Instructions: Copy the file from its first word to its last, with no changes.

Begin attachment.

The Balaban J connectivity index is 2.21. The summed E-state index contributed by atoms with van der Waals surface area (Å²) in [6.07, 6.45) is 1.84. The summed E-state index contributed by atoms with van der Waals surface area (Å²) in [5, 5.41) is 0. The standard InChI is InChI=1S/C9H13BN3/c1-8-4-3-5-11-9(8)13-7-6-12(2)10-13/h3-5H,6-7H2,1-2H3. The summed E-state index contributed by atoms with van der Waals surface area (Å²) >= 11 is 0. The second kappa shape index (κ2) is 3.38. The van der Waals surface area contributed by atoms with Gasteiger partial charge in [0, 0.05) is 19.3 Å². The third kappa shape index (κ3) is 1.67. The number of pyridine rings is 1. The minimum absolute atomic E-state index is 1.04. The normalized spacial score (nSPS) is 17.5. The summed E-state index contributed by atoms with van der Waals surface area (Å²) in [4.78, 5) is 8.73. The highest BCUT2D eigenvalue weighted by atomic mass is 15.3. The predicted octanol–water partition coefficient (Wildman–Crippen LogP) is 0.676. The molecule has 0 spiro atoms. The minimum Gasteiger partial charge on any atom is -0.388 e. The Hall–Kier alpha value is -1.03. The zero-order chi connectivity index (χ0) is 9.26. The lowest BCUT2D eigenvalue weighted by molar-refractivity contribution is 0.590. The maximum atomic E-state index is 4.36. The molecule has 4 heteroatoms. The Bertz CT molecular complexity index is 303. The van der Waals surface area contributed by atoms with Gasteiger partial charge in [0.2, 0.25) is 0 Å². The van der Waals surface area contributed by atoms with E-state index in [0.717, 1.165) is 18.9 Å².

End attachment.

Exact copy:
The Balaban J connectivity index is 2.21. The summed E-state index contributed by atoms with van der Waals surface area (Å²) in [6.07, 6.45) is 1.84. The summed E-state index contributed by atoms with van der Waals surface area (Å²) in [5, 5.41) is 0. The standard InChI is InChI=1S/C9H13BN3/c1-8-4-3-5-11-9(8)13-7-6-12(2)10-13/h3-5H,6-7H2,1-2H3. The summed E-state index contributed by atoms with van der Waals surface area (Å²) >= 11 is 0. The second kappa shape index (κ2) is 3.38. The van der Waals surface area contributed by atoms with Gasteiger partial charge in [0, 0.05) is 19.3 Å². The third kappa shape index (κ3) is 1.67. The number of pyridine rings is 1. The minimum absolute atomic E-state index is 1.04. The normalized spacial score (nSPS) is 17.5. The summed E-state index contributed by atoms with van der Waals surface area (Å²) in [4.78, 5) is 8.73. The highest BCUT2D eigenvalue weighted by atomic mass is 15.3. The predicted octanol–water partition coefficient (Wildman–Crippen LogP) is 0.676. The molecule has 0 spiro atoms. The minimum Gasteiger partial charge on any atom is -0.388 e. The Hall–Kier alpha value is -1.03. The zero-order chi connectivity index (χ0) is 9.26. The lowest BCUT2D eigenvalue weighted by molar-refractivity contribution is 0.590. The maximum atomic E-state index is 4.36. The molecule has 4 heteroatoms. The Bertz CT molecular complexity index is 303. The van der Waals surface area contributed by atoms with Gasteiger partial charge in [0.2, 0.25) is 0 Å². The van der Waals surface area contributed by atoms with E-state index in [0.717, 1.165) is 18.9 Å².